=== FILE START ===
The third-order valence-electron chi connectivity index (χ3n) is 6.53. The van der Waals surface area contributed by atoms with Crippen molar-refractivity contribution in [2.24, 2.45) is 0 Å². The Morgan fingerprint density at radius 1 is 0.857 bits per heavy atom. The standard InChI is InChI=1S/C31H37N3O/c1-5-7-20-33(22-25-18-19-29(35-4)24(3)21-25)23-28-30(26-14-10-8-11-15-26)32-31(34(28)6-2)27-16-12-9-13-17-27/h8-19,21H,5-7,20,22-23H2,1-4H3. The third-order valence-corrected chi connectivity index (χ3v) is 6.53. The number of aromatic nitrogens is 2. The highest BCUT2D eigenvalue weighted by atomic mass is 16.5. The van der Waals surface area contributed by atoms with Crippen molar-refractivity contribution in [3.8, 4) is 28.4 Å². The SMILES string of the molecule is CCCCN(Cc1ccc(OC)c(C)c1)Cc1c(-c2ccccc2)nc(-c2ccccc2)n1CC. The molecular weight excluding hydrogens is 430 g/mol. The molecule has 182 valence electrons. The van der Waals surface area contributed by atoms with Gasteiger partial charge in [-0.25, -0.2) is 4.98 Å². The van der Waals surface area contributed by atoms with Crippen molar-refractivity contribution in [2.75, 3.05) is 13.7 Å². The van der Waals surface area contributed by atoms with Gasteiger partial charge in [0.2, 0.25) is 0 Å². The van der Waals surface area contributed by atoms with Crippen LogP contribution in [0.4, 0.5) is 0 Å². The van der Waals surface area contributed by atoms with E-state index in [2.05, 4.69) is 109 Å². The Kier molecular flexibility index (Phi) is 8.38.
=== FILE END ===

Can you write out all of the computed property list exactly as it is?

The third-order valence-electron chi connectivity index (χ3n) is 6.53. The van der Waals surface area contributed by atoms with Crippen molar-refractivity contribution in [2.24, 2.45) is 0 Å². The Morgan fingerprint density at radius 1 is 0.857 bits per heavy atom. The standard InChI is InChI=1S/C31H37N3O/c1-5-7-20-33(22-25-18-19-29(35-4)24(3)21-25)23-28-30(26-14-10-8-11-15-26)32-31(34(28)6-2)27-16-12-9-13-17-27/h8-19,21H,5-7,20,22-23H2,1-4H3. The third-order valence-corrected chi connectivity index (χ3v) is 6.53. The number of aromatic nitrogens is 2. The highest BCUT2D eigenvalue weighted by atomic mass is 16.5. The van der Waals surface area contributed by atoms with Crippen molar-refractivity contribution in [3.8, 4) is 28.4 Å². The SMILES string of the molecule is CCCCN(Cc1ccc(OC)c(C)c1)Cc1c(-c2ccccc2)nc(-c2ccccc2)n1CC. The molecular weight excluding hydrogens is 430 g/mol. The molecule has 182 valence electrons. The van der Waals surface area contributed by atoms with Gasteiger partial charge in [-0.25, -0.2) is 4.98 Å². The van der Waals surface area contributed by atoms with Crippen molar-refractivity contribution in [2.75, 3.05) is 13.7 Å². The van der Waals surface area contributed by atoms with Gasteiger partial charge in [0.2, 0.25) is 0 Å². The van der Waals surface area contributed by atoms with Crippen LogP contribution in [0.4, 0.5) is 0 Å². The van der Waals surface area contributed by atoms with E-state index in [2.05, 4.69) is 109 Å². The Kier molecular flexibility index (Phi) is 8.38.